How to teach a nose touch

What is a nose touch?

 You say, “Touch!” and your dog swiftly bops the palm of your hand with his nose.

Why teach a nose touch?

  • allows you to position your dog any way you want (like beside you on  a leash walk, away from a toddler if they get in a tight space, lined up for the vet to examine him, for a photo, or to teach a trick like “twirl in a circle”)
  • gives your child and dog a great game to play together
  • helps a puppy to learn to come at your hands with a closed mouth (self control is a delightful thing)
  • gives your dog something to do when he might be nervous (like in the waiting room at the veterinarian’s office, waiting his turn in group class, or in between ears when you’re cleaning them)
  • refocuses your dog on you if he is staring at another dog, a cat, or something else that is none of his beeswax
  • helps dogs feel happy about people’s hands near their faces
  • can be transferred to other objects, like shoes, so you can teach your dog to nose touch people’s shoes instead of leaping on them in greeting
  • helps dogs who are nervous about objects (like a vacuum cleaner or wheel barrow) feel more confident (it becomes a nose touch game rather than a “what the heck is that thing!?” encounter)
  • zillions of other uses

 How to teach a nose touch (please read brief instructions below first; the video moves fast)

The video shows only Session One. In subsequent sessions, you will build up greater understanding, put a cue word on the touch behavior (“Touch!”), and incorporate the nose touch into the above uses. It only takes a few 1-minute sessions to master this.

For your first session, keep one hand clean and keep treats in the other. The clean hand is the hand your dog will touch with his nose. Use tiny, non-crumbly treats. 

Step one—Hide your clean “touch” hand behind your back. This will pique your dog’s interest. Your dog may nuzzle the other hand holding the treats.  Just ignore that and make a fist around the treats.

Step two—Present your rigidly flat palm out to your side, roughly nose- level with your dog. Say nothing. Just wait. Make sure your thumb is parallel to the ceiling.

Be ready! Many dogs will immediately bop your palm (or at least sniff it) the first few attempts. This is sheer luck (see video) but you still want to be ready to reward.

Step three—The instant he bumps your hand with his nose, keep your touch hand right where it is as you say “yes” and deliver a treat with your other, treat hand. Ideally, reach over and place the treat as close as possible to the spot where your dog bopped your palm and let your dog take the treat at the spot. (In the video I keep the food hand separate because that happened to be easiest for this puppy.)

 Repeat 5-6 times in a row. If your dog gets stuck:

·            look at your touch hand, not the dog

·            hide your hand and then make it reappear (“flash” it); works for most dogs

·            just be patient and let them puzzle it out

·            reward “almost” touching to help jump-start the process

 Congratulations! You’ve completed your first touch training session.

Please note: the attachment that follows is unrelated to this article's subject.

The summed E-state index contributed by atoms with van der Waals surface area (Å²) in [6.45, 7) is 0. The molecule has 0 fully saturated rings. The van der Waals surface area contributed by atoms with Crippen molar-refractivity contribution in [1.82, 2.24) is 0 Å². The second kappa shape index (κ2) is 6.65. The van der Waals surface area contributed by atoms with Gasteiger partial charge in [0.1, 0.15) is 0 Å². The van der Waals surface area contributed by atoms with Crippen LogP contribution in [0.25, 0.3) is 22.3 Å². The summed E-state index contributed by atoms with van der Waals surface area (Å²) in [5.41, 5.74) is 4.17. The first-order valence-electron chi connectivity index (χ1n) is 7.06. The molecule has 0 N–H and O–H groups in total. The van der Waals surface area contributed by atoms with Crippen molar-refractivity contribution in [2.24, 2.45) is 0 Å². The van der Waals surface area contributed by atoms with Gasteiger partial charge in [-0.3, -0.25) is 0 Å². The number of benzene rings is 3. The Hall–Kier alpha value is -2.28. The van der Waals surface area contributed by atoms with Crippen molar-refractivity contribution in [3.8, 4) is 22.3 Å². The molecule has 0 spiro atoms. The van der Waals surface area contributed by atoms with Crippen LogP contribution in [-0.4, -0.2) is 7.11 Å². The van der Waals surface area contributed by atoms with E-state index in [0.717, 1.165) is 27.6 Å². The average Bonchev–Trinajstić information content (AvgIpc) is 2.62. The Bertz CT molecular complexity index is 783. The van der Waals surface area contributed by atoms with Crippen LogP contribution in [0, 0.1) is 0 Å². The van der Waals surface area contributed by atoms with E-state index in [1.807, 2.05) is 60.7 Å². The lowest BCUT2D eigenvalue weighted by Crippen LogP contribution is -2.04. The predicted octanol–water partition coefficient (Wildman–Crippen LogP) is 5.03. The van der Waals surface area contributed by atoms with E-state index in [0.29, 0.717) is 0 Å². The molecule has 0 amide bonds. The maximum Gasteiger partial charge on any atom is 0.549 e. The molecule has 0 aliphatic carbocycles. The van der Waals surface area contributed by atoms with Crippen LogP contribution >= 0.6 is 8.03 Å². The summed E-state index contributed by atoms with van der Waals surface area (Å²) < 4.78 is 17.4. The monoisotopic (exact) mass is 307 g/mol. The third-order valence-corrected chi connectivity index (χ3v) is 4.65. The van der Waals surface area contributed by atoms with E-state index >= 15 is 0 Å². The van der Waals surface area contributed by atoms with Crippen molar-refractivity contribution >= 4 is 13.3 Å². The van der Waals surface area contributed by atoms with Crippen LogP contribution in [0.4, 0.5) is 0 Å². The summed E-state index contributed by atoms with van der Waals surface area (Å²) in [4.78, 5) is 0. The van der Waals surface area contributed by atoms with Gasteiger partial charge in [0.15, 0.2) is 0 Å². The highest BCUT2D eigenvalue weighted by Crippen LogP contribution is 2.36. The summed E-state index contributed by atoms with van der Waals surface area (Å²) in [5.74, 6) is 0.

Tips to note: In the video, there were a couple things I would do differently had I not been working in grass, and with a stationary video camera on a tripod. 

For each new attempt, back away from your dog a step or two to encourage them to stand (rather than them getting stuck in a sit position). It is not a “sit” exercise and will only complicate things during later sessions.

If your dog tends to sit rather than stand, say “yes!” when their nose bops your palm, but rather than reward the dog in a sitting position as I was often doing, toss the treat onto the floor. That way your dog will go after the treat and be “reset” in a standing position for the next attempt (note: does not work well on grass because the training session turns into a treat hunting expedition).

Please let me know what you think of this video attempt; one of my clients requested it and I think it’s a great idea to post a video from time to time. (The text came out awfully small—I will make it more legible next time.). Thanks for watching and happy training!


Tricks Training

If you’ve ever taught your dog a trick like shake or roll over, you know how much fun it can be for everyone—you, the dog, and anyone watching. There are so many great things about teaching tricks: it’s fun, it helps you practice your training skills, it teaches your dog concentration and self-control, it keeps your dog strong and limber, it gives your dog something fun to focus on in the veterinarian’s waiting room, and it’s a perfect way for kids to bond with their own dogs. In fact, watching your dog do some tricks is a great icebreaker for shy kids or anyone who isn’t comfortable around dogs. 

Here is one of the masters showing how very fancy tricks are done. Some of my favorites are the really funny ones. Try to guess how he taught the tricks and you’ll realize that you could teach your dog any of these, too.

When you teach a trick, remember that half the fun is in coming up with an unusual cue. For example, the cue for my dog to lick his lips is “Want some ice cream?” When I want my tiny dog to hop into a little bowl just big enough for her feet, I say “Potluck!” I’ll have to put some of that up in a video in a future post.